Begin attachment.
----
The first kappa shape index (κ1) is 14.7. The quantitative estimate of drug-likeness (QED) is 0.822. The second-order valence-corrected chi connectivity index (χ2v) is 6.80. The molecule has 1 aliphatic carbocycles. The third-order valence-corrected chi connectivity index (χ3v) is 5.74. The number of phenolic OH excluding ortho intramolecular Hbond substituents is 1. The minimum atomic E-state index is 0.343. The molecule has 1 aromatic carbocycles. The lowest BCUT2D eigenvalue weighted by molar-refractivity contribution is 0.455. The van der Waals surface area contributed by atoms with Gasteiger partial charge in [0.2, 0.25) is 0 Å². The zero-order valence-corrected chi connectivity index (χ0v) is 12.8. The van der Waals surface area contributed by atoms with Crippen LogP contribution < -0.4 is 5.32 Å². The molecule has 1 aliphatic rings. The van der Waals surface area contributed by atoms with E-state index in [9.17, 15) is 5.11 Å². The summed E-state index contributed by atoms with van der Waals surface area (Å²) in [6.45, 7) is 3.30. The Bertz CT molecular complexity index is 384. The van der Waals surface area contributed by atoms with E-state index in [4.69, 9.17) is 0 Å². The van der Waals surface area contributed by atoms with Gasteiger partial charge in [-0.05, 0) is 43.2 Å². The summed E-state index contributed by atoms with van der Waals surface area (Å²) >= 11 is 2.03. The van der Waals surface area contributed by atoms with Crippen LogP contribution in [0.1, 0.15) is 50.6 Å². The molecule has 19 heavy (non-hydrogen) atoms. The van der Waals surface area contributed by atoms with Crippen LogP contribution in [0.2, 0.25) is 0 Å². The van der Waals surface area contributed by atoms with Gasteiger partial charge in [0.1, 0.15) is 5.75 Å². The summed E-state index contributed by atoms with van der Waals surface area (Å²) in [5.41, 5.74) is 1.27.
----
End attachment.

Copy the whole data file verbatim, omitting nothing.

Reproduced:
The first kappa shape index (κ1) is 14.7. The quantitative estimate of drug-likeness (QED) is 0.822. The second-order valence-corrected chi connectivity index (χ2v) is 6.80. The molecule has 1 aliphatic carbocycles. The third-order valence-corrected chi connectivity index (χ3v) is 5.74. The number of phenolic OH excluding ortho intramolecular Hbond substituents is 1. The minimum atomic E-state index is 0.343. The molecule has 1 aromatic carbocycles. The lowest BCUT2D eigenvalue weighted by molar-refractivity contribution is 0.455. The van der Waals surface area contributed by atoms with Gasteiger partial charge in [0.2, 0.25) is 0 Å². The zero-order valence-corrected chi connectivity index (χ0v) is 12.8. The van der Waals surface area contributed by atoms with Crippen LogP contribution < -0.4 is 5.32 Å². The molecule has 1 aliphatic rings. The van der Waals surface area contributed by atoms with E-state index in [9.17, 15) is 5.11 Å². The summed E-state index contributed by atoms with van der Waals surface area (Å²) in [6.45, 7) is 3.30. The Bertz CT molecular complexity index is 384. The van der Waals surface area contributed by atoms with E-state index in [4.69, 9.17) is 0 Å². The van der Waals surface area contributed by atoms with Gasteiger partial charge in [-0.05, 0) is 43.2 Å². The summed E-state index contributed by atoms with van der Waals surface area (Å²) >= 11 is 2.03. The van der Waals surface area contributed by atoms with Crippen LogP contribution in [0.1, 0.15) is 50.6 Å². The molecule has 19 heavy (non-hydrogen) atoms. The van der Waals surface area contributed by atoms with Crippen LogP contribution in [0.2, 0.25) is 0 Å². The van der Waals surface area contributed by atoms with Gasteiger partial charge in [0.1, 0.15) is 5.75 Å². The summed E-state index contributed by atoms with van der Waals surface area (Å²) in [5.41, 5.74) is 1.27.